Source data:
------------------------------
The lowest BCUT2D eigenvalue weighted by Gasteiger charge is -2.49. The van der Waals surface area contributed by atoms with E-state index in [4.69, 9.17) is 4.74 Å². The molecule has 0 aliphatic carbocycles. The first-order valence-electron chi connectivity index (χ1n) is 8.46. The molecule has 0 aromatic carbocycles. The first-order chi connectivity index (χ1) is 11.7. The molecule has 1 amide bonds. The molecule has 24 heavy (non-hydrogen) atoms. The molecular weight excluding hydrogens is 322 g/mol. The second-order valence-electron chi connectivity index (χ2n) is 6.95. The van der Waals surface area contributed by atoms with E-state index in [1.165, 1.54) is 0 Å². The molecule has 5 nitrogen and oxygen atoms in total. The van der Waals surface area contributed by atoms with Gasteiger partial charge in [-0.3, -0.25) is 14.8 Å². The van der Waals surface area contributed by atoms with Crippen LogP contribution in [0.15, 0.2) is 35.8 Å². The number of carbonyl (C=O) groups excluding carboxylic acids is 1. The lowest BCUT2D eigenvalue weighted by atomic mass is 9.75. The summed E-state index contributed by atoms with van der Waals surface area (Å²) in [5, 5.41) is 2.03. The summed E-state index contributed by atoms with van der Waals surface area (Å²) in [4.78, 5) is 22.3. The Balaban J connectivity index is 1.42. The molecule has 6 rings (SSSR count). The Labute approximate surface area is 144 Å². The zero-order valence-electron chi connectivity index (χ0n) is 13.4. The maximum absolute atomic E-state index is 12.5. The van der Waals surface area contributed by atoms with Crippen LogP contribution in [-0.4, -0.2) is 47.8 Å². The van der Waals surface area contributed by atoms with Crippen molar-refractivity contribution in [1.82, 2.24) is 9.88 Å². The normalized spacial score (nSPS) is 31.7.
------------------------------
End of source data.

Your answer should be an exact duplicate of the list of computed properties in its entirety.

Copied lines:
The lowest BCUT2D eigenvalue weighted by Gasteiger charge is -2.49. The van der Waals surface area contributed by atoms with E-state index in [4.69, 9.17) is 4.74 Å². The molecule has 0 aliphatic carbocycles. The first-order valence-electron chi connectivity index (χ1n) is 8.46. The molecule has 0 aromatic carbocycles. The first-order chi connectivity index (χ1) is 11.7. The molecule has 1 amide bonds. The molecule has 24 heavy (non-hydrogen) atoms. The molecular weight excluding hydrogens is 322 g/mol. The second-order valence-electron chi connectivity index (χ2n) is 6.95. The van der Waals surface area contributed by atoms with E-state index in [1.165, 1.54) is 0 Å². The molecule has 5 nitrogen and oxygen atoms in total. The van der Waals surface area contributed by atoms with Gasteiger partial charge in [-0.3, -0.25) is 14.8 Å². The van der Waals surface area contributed by atoms with Crippen LogP contribution in [0.15, 0.2) is 35.8 Å². The number of carbonyl (C=O) groups excluding carboxylic acids is 1. The lowest BCUT2D eigenvalue weighted by atomic mass is 9.75. The summed E-state index contributed by atoms with van der Waals surface area (Å²) in [5, 5.41) is 2.03. The summed E-state index contributed by atoms with van der Waals surface area (Å²) in [4.78, 5) is 22.3. The Balaban J connectivity index is 1.42. The molecule has 6 rings (SSSR count). The Labute approximate surface area is 144 Å². The zero-order valence-electron chi connectivity index (χ0n) is 13.4. The maximum absolute atomic E-state index is 12.5. The van der Waals surface area contributed by atoms with Crippen LogP contribution in [-0.4, -0.2) is 47.8 Å². The van der Waals surface area contributed by atoms with Crippen molar-refractivity contribution in [1.82, 2.24) is 9.88 Å². The normalized spacial score (nSPS) is 31.7.